Managers play a crucial role in any organization, for the simple reason that they increase both the efficiency and effectiveness of their employees to the benefit of the whole company.
But while teams require managers to manage them, as well as to plan, organize, lead and control outcomes, they also need the manager to coach and develop them.
Because coaching, in its simplest form, helps others to perform better. It leads to better employee engagement, it results in higher productivity and output, and it enhances customer service.
In fact, research shows that leadership coaching delivers 5.7X ROI.
The bottom line is that coaching really is one of the best ways to transform a team from ordinary to high performing. And managers are uniquely placed to provide on-the-job coaching for their employees.
But when should managers manage and when should they coach? Where is the line between managing vs coaching?
In this article, we’ll explore the role of a manager and coach (and how the two differ), explain when to manage vs coach, and provide guidance on how to train your managers as coaches.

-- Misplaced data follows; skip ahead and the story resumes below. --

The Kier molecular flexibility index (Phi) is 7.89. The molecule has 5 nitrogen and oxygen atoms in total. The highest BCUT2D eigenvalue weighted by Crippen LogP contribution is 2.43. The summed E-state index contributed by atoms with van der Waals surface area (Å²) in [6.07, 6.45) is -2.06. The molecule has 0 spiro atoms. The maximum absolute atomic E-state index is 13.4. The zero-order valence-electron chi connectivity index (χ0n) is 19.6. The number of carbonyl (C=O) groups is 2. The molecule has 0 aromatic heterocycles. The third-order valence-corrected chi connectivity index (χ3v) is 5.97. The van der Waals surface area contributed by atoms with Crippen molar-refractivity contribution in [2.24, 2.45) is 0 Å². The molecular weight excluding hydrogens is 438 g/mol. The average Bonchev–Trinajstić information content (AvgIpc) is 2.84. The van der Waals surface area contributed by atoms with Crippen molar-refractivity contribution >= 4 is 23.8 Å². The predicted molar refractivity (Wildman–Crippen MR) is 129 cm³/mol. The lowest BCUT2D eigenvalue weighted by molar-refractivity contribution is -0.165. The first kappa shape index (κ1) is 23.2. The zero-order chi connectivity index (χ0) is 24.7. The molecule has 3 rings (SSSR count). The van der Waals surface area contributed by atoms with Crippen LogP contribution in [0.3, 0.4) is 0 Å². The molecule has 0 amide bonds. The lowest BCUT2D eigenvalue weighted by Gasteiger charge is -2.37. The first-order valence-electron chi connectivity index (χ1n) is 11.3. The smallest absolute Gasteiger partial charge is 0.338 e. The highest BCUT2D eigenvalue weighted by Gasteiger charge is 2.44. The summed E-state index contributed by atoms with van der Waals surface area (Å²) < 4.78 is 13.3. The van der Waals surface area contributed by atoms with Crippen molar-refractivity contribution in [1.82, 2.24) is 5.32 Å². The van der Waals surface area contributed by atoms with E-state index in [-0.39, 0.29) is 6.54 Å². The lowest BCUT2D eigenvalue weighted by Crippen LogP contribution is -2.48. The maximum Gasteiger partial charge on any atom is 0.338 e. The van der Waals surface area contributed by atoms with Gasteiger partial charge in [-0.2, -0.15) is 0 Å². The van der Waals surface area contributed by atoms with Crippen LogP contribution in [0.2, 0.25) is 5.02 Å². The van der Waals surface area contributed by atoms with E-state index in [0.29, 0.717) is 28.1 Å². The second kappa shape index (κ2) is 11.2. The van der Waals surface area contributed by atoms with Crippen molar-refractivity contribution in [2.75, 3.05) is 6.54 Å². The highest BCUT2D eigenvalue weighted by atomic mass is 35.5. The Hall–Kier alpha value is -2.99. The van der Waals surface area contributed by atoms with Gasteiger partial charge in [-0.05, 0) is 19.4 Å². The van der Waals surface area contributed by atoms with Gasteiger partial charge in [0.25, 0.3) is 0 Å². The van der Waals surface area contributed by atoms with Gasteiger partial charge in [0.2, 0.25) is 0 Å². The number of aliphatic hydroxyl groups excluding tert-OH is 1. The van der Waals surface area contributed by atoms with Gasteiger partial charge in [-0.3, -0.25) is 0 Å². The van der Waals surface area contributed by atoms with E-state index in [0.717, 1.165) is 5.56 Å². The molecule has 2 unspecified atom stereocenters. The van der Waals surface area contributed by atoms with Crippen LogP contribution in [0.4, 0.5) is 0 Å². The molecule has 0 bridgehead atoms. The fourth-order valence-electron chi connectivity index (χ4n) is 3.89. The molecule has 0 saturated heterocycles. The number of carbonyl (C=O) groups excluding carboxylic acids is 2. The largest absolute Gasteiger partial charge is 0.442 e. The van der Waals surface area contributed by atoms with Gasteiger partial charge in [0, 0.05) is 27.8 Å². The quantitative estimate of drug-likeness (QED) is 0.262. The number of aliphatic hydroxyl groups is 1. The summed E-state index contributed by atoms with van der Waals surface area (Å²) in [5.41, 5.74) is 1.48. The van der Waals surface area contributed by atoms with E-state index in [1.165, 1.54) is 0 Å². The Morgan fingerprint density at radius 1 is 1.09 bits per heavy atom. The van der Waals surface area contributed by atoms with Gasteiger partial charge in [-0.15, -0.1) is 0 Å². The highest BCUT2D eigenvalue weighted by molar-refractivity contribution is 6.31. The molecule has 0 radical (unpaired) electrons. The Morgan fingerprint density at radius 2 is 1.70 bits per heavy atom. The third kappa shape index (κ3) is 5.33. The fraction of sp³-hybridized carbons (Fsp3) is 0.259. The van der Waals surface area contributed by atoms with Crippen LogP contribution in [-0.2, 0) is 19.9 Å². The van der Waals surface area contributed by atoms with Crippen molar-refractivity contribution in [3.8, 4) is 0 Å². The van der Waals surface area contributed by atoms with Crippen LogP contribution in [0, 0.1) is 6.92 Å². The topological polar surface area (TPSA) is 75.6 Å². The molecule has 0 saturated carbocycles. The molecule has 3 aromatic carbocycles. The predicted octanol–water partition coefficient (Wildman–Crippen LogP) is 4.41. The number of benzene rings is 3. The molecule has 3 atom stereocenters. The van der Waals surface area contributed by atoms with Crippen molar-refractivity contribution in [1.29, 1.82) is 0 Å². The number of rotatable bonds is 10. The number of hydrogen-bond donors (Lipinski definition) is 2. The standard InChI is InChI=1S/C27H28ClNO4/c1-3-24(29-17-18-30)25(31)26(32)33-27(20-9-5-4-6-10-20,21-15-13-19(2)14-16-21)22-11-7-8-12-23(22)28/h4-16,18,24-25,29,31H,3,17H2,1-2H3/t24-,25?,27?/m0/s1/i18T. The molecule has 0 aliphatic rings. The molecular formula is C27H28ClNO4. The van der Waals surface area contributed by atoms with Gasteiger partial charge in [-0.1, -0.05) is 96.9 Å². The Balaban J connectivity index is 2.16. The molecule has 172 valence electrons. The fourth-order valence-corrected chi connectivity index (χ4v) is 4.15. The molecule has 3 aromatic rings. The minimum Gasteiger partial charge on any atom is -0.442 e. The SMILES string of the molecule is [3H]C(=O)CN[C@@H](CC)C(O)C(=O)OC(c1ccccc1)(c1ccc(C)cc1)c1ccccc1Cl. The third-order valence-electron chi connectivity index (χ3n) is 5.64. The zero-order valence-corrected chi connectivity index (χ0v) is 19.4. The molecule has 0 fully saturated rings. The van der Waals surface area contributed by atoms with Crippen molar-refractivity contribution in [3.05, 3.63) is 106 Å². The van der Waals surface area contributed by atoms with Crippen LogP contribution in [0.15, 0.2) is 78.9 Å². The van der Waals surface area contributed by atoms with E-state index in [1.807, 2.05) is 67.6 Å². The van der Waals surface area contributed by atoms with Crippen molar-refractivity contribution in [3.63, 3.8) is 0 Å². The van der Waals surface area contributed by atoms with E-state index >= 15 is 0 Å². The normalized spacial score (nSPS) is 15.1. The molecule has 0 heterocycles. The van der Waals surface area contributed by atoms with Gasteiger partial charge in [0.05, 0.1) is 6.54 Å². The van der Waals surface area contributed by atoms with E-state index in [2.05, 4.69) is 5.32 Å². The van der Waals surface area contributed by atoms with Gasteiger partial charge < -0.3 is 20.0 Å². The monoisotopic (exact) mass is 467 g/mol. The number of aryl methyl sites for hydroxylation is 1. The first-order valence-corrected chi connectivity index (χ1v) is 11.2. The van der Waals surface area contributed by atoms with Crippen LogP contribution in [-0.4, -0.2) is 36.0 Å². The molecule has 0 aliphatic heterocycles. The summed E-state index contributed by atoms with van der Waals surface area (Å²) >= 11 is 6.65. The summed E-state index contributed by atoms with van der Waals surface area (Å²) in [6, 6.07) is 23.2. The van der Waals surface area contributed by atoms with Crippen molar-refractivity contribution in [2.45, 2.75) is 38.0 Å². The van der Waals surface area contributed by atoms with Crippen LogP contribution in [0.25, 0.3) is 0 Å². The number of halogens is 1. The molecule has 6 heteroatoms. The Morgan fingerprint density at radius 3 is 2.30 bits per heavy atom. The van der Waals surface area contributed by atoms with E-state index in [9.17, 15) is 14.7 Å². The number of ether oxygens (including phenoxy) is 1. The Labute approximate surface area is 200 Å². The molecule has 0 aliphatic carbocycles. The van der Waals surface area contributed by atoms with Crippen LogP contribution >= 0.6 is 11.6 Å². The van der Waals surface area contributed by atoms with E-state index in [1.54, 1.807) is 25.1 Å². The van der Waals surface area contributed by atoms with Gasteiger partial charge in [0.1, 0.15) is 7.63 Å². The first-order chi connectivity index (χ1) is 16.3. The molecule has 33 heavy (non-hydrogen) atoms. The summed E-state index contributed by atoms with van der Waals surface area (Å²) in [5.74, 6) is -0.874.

Manager vs Coach: What's the difference?
HBR reports 70% of employee development occurs through direct, hands-on experience rather than through formal training.
This correlates with the 70-20-10 learning model, a model created by Morgan McCall and the Center for Creative Leadership, which revealed 3 types of learning:
- 70% of learning comes from job related experiences, experimentation and reflection, for example through challenging experiences and assignments.
- 20% from developmental relationships and working with others.
- 10% from formal education for example, coursework and training.
So, why is this important?
Well, by understanding how learning happens, both you and your organization are better equipped to harness impromptu learning and development opportunities, as well as build a high performance learning culture.
Plus, with 70% of learning happening through spontaneous instances, it means that managers are responsible for providing employees with the support they need to help them develop professionally.
And to do this, they have to use a mixture of coaching and managing skills.
But before we dive into when to coach and when to manage, let’s first explore each role a little more in depth.